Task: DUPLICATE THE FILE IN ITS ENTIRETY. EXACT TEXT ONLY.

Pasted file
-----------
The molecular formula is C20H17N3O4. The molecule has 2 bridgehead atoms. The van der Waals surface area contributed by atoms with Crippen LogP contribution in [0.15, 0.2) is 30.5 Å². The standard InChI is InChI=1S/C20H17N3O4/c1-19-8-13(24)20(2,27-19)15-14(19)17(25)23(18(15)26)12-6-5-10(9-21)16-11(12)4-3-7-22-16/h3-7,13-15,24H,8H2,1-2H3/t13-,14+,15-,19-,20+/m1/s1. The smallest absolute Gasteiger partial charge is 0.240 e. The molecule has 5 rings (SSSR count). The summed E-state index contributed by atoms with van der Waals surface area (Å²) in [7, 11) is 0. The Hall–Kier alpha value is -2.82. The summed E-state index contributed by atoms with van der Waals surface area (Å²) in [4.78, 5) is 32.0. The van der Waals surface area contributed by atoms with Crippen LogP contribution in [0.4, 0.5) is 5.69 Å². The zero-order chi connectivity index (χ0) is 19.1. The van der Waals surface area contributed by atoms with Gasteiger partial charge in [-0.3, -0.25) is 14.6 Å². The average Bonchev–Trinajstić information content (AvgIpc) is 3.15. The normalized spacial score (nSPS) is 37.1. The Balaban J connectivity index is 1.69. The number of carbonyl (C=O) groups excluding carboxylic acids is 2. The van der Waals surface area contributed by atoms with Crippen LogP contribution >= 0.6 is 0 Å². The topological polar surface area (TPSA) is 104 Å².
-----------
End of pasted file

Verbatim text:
The molecular formula is C20H17N3O4. The molecule has 2 bridgehead atoms. The van der Waals surface area contributed by atoms with Crippen LogP contribution in [0.15, 0.2) is 30.5 Å². The standard InChI is InChI=1S/C20H17N3O4/c1-19-8-13(24)20(2,27-19)15-14(19)17(25)23(18(15)26)12-6-5-10(9-21)16-11(12)4-3-7-22-16/h3-7,13-15,24H,8H2,1-2H3/t13-,14+,15-,19-,20+/m1/s1. The smallest absolute Gasteiger partial charge is 0.240 e. The molecule has 5 rings (SSSR count). The summed E-state index contributed by atoms with van der Waals surface area (Å²) in [7, 11) is 0. The Hall–Kier alpha value is -2.82. The summed E-state index contributed by atoms with van der Waals surface area (Å²) in [4.78, 5) is 32.0. The van der Waals surface area contributed by atoms with Crippen LogP contribution in [0.4, 0.5) is 5.69 Å². The zero-order chi connectivity index (χ0) is 19.1. The van der Waals surface area contributed by atoms with Gasteiger partial charge in [-0.3, -0.25) is 14.6 Å². The average Bonchev–Trinajstić information content (AvgIpc) is 3.15. The normalized spacial score (nSPS) is 37.1. The Balaban J connectivity index is 1.69. The number of carbonyl (C=O) groups excluding carboxylic acids is 2. The van der Waals surface area contributed by atoms with Crippen LogP contribution >= 0.6 is 0 Å². The topological polar surface area (TPSA) is 104 Å².